I hope you all know of Charlotte's Web. It's the classic and beloved children's book that has been made into classic animated film and read and re-read to children for generations. The book has won an assortment of awards since its first publication in 1952 and is a staple in children’s literature. Now, you ask, why is this book on the banned books week list? It's because talking animals are blasphemous of course!
Charlotte's Web has been ranked number 13 on the most banned and/or challenged classics list. Thirteenth place out of 100!
I loved talking to animals as a child. I always believed they were trying to talk back to me and I just couldn't hear them. It was a part of my imagination and forming creativity. But sometimes, I could have sworn that I did hear them talking back. What's fantastic about this book is that it's something that can be enjoyed by adults and children alike. The subject matter is cute and entertaining for children. For adults, who may have read the book when they were children as well, it can be nostalgic.
Everything “good” is in the book. Friendship, caring for one another, love, and compassion all make their presence known. When Wilbur, the pig, is up to be slaughtered on the farm, Charlotte, the spider who lives in Wilbur's stall, writes out "Some Pig" in her spider web. This causes great praise and the farmers to think twice about slaughtering poor Wilbur. She continues these declarations of how wonderful Wilbur is with various words created in her web.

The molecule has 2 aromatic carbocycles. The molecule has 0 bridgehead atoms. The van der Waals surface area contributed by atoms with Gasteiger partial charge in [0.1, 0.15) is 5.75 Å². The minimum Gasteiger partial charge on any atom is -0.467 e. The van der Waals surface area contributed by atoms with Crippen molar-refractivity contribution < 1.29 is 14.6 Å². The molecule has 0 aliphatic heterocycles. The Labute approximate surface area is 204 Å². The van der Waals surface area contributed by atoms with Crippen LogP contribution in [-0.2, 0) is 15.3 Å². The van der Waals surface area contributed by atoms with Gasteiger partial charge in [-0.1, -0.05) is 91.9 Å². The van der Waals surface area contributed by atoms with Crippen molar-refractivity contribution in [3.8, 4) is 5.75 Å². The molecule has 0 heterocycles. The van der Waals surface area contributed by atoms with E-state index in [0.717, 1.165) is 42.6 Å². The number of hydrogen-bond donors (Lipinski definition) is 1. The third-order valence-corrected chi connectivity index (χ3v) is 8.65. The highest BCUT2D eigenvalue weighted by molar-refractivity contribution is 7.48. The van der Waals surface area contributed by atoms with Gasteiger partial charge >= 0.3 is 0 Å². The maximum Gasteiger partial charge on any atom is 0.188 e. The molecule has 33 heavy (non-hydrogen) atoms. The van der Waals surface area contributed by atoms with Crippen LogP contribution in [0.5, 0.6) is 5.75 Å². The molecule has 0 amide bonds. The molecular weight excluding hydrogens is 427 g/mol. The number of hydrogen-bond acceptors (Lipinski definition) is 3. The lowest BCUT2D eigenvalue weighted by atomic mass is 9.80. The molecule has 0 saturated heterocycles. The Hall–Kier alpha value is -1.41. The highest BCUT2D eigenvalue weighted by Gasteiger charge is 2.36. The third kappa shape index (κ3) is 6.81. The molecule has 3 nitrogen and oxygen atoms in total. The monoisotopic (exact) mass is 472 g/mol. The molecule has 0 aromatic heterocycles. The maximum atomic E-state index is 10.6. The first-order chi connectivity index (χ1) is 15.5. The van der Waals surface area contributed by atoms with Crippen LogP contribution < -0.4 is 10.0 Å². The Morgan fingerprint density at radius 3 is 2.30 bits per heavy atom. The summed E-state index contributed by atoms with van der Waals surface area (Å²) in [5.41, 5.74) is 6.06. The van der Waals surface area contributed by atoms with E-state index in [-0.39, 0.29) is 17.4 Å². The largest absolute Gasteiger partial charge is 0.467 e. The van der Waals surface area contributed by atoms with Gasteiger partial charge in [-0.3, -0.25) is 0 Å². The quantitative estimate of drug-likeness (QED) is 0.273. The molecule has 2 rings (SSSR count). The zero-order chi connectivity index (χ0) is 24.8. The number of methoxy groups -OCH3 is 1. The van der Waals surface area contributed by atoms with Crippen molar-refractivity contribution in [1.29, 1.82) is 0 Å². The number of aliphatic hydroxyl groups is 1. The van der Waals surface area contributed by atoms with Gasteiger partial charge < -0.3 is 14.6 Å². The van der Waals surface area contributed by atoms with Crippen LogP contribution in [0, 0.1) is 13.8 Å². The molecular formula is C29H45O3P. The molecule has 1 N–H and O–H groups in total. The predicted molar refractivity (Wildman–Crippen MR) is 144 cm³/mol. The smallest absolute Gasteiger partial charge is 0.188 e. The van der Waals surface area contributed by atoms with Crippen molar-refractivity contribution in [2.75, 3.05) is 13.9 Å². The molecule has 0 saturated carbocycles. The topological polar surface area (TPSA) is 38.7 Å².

Wilbur gains friends through the community of animals at the farm and soon is brought to the county fair where he wins a prize. Charlotte, unfortunately, does not make it home. Seeing that she is a spider, her life span has come to an end and she dies. Wilbur in turn takes Charlotte's eggs back to the farm where her children are born. Three remain behind (Joy, Nellie and Aranea) and are good friends with Wilbur.
The story describes losing someone you love in a poignant way and for some children this could be seen as one of their first introductions to the concept of death. But with death comes life and Charlotte's legacy lives on. Although Wilbur misses Charlotte, he still has a piece of her (in the form of her children) that lives on. The story can be comparable to human existence in many ways. Being born, growing up, facing hardships and having the opportunity to have people there to help you along the way, and eventually death. Losing those you love but going on, living on, and embracing the new life brought to you is key. It's a great story and always something to have on your bookshelf. To think that the caring and nurturing animals in this book could be banned because they are 'blasphemous' as talking creatures is simply silly. If only more people in the world had the same level of compassion as Charlotte had.